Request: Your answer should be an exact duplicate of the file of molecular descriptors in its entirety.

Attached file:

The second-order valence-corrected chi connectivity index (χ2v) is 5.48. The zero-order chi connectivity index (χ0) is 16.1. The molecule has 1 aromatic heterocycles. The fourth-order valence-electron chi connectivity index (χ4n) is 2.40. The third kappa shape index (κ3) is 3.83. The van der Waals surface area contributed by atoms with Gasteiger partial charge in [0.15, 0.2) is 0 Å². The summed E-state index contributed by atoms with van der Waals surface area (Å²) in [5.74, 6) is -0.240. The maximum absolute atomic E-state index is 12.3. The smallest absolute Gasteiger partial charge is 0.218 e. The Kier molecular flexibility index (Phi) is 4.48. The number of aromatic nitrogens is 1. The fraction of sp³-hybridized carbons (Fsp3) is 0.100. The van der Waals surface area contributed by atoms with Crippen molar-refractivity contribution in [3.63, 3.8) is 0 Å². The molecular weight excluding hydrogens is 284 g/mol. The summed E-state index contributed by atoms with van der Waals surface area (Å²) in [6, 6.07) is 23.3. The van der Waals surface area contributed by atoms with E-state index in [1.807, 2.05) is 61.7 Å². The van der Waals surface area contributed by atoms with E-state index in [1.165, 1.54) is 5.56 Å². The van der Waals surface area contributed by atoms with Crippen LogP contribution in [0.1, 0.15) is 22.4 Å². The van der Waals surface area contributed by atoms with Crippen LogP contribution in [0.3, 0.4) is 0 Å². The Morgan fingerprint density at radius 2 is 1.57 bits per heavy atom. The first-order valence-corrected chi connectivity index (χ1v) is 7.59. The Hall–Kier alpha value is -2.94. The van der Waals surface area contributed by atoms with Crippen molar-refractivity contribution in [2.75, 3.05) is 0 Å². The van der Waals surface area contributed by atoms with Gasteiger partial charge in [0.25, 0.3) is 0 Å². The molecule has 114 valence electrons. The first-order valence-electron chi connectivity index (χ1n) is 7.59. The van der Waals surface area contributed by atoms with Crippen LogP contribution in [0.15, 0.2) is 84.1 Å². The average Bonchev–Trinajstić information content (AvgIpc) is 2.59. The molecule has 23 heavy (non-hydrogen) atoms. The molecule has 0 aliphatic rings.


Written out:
The second-order valence-corrected chi connectivity index (χ2v) is 5.48. The zero-order chi connectivity index (χ0) is 16.1. The molecule has 1 aromatic heterocycles. The fourth-order valence-electron chi connectivity index (χ4n) is 2.40. The third kappa shape index (κ3) is 3.83. The van der Waals surface area contributed by atoms with Gasteiger partial charge in [0.15, 0.2) is 0 Å². The summed E-state index contributed by atoms with van der Waals surface area (Å²) in [5.74, 6) is -0.240. The maximum absolute atomic E-state index is 12.3. The smallest absolute Gasteiger partial charge is 0.218 e. The Kier molecular flexibility index (Phi) is 4.48. The number of aromatic nitrogens is 1. The fraction of sp³-hybridized carbons (Fsp3) is 0.100. The van der Waals surface area contributed by atoms with Crippen molar-refractivity contribution in [3.63, 3.8) is 0 Å². The molecular weight excluding hydrogens is 284 g/mol. The summed E-state index contributed by atoms with van der Waals surface area (Å²) in [6, 6.07) is 23.3. The van der Waals surface area contributed by atoms with E-state index in [1.807, 2.05) is 61.7 Å². The van der Waals surface area contributed by atoms with E-state index in [1.165, 1.54) is 5.56 Å². The van der Waals surface area contributed by atoms with Crippen LogP contribution in [0.1, 0.15) is 22.4 Å². The van der Waals surface area contributed by atoms with Crippen LogP contribution in [0.3, 0.4) is 0 Å². The Morgan fingerprint density at radius 2 is 1.57 bits per heavy atom. The first-order valence-corrected chi connectivity index (χ1v) is 7.59. The Hall–Kier alpha value is -2.94. The van der Waals surface area contributed by atoms with Crippen molar-refractivity contribution in [2.75, 3.05) is 0 Å². The van der Waals surface area contributed by atoms with Gasteiger partial charge in [0.25, 0.3) is 0 Å². The molecule has 114 valence electrons. The first-order valence-electron chi connectivity index (χ1n) is 7.59. The van der Waals surface area contributed by atoms with Crippen LogP contribution in [0.15, 0.2) is 84.1 Å². The average Bonchev–Trinajstić information content (AvgIpc) is 2.59. The molecule has 23 heavy (non-hydrogen) atoms. The molecule has 0 aliphatic rings.